It was never a goer. And it was a real copy paste job if you think about it. We’re a small region, with a small population, highly educated, English speaking, good infrasturcture & close to Europe. 12.5% is not the only solution. Our focus should be attracting spin-offs FROM the Republic, not copying it. What about a tax break on R&D for example? Costs next to nothing, and would attract major facilities from the South to the North.

  • DK

    Jaffa – what about unification with the Isle of Man. Is that allowed?

  • Comrade Stalin,

    The Scottish Parliament rests on the same constitutional basis, and yet they already have tax-varying powers which do not seem to be threatened by the Azores ruling.

    The real obstacle to this, as we all know, is Gordon Brown and the Treasury, but even that need not be insuperable, given the head of steam building up for devolution of more powers in all parts of the UK.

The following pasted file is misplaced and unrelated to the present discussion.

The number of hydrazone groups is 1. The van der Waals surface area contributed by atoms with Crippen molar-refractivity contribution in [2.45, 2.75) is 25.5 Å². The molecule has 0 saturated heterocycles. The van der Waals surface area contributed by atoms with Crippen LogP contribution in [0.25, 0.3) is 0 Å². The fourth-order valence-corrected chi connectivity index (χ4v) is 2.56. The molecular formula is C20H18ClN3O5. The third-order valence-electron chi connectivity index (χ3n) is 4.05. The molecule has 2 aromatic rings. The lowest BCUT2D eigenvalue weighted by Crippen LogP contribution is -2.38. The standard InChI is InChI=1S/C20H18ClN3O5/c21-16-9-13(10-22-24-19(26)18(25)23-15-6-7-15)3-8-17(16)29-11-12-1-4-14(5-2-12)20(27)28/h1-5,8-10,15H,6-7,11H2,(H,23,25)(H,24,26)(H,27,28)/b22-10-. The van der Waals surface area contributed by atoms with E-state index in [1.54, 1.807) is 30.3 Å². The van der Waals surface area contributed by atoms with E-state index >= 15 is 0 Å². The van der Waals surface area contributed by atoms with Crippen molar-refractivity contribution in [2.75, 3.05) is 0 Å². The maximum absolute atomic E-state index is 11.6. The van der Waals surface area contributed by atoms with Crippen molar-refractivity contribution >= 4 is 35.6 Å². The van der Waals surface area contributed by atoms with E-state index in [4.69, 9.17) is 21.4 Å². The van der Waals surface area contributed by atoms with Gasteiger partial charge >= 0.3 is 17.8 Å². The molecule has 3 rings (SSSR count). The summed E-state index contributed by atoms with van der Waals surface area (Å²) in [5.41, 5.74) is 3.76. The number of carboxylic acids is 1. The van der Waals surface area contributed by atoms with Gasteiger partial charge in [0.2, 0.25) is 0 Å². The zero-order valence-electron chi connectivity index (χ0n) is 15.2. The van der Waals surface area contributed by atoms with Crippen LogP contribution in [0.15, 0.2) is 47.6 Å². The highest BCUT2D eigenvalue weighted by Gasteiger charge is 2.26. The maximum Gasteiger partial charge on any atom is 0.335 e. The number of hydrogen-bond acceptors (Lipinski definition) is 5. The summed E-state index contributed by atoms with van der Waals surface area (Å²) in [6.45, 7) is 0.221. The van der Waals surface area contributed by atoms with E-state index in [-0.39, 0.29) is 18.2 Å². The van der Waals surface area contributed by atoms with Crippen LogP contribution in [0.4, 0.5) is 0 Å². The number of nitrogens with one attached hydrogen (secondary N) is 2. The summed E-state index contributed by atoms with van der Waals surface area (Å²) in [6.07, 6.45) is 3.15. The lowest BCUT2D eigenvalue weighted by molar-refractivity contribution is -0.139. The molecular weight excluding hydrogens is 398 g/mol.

• jaffa


    No idea! Maybe we should build a bridge.

    Not sure what “is it allowed means either”

    The UK has no written constitution so I think the rules are whatever Parliament and the Crown agree on subject to a respectful glance towards tradition and convention. Maybe one of the Slugger legal team knows. Constitutional Law is not my thing. I’m more a numbers and commerce kind of Jaffa.

    I suppose if we went down the oversized Isle of Man route we wouldn’t get to send MP’s to parliament anymore but half of ours don’t want to go anyway. I’ll swap being ignored in London for indepdendent taxation (but only if Alliance get the Finance job – they’re the only one committed to NI break-even as far as I know).

  • JG

    2. The subject fiscal law must have been adopted without the central government being able to intervene directly as regards its content.


  • Maybe this has something to do with Paisley’s invite to Alex Salmond?

    Devolved Governments vs Westminster anyone?

  • Cardiff might come on board too, if the rainbow coalition can oust Labour.

    Plaid Cymru, the lead party, would obviously be sympathetic. The coalition would also bring in the the Lib Dems, who want corporation tax-varying powers for Wales, and the Tories, who have flirted with the idea of fiscal autonomy in Scotland.